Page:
I tell him about the guy and he tells me not to worry.  Another waiter comes to me and is cheeky, so I ask for the other guy.  Off he goes and who should show up as "the other guy" but the dervish musician, apparently having waiting downstairs to see who I will choose to have carnal knowledge with.  "No, no.  Not him.  The other waiter." 

He leaves crest-fallen, his expectant smile slipping down to his chest, to be replaced by my first waiter, who now, unbeknownst to me, thinks it is HE that I have "chosen".

"He left."  He tells me reassuringly.  "But don't dance.  The boss is angry."  Completely perplexed, I agree but soon the musicians are inviting me to the stage and the audience urging me to dance so I say "what the hell" and go for it.  It is only in the final denoument that I realize that the waiter is the one who didn't want me to dance as no casual carnal knowledge sharer of his is going to disgrace herself on stage with this sharmouta (Arabic for prostitute) dance.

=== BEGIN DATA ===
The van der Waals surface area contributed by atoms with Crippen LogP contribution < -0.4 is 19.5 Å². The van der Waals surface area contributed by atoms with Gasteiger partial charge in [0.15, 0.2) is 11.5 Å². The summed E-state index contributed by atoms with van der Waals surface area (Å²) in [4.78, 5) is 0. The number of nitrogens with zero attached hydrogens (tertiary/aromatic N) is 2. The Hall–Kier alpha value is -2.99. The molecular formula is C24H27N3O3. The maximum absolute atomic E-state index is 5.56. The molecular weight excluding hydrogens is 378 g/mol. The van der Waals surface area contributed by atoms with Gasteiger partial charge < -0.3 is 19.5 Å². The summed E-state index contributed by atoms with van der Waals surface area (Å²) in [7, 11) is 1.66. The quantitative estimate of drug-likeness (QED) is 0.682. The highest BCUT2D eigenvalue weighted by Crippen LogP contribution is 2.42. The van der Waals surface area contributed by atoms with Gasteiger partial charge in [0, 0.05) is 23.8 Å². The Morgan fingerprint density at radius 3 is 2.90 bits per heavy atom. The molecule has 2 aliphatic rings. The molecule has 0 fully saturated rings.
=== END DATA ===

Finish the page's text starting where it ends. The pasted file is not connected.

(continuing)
I sit down to satisfied smiles and applause and receive the sweets, fruit and tea that your 300 SP entitles you to.  400 would be the whole menu - what I had plus food aplenty. 

The Palestinian family spokeswoman, the grandmother, takes me around and introduces me to other tables where everyone seems to know her. 

I am invited to dance a little at every table and finally return to my seat.  The grandmother stuffs all the leftover fruit and sweets into her capacious bag and seeing, that I didn't eat mine and smilingly admiring my semi-slim figure, asks if she can have mine.  "No problem."  And off they all go, smiling and waving, each one stopping at my table to say goodbye, down to the children.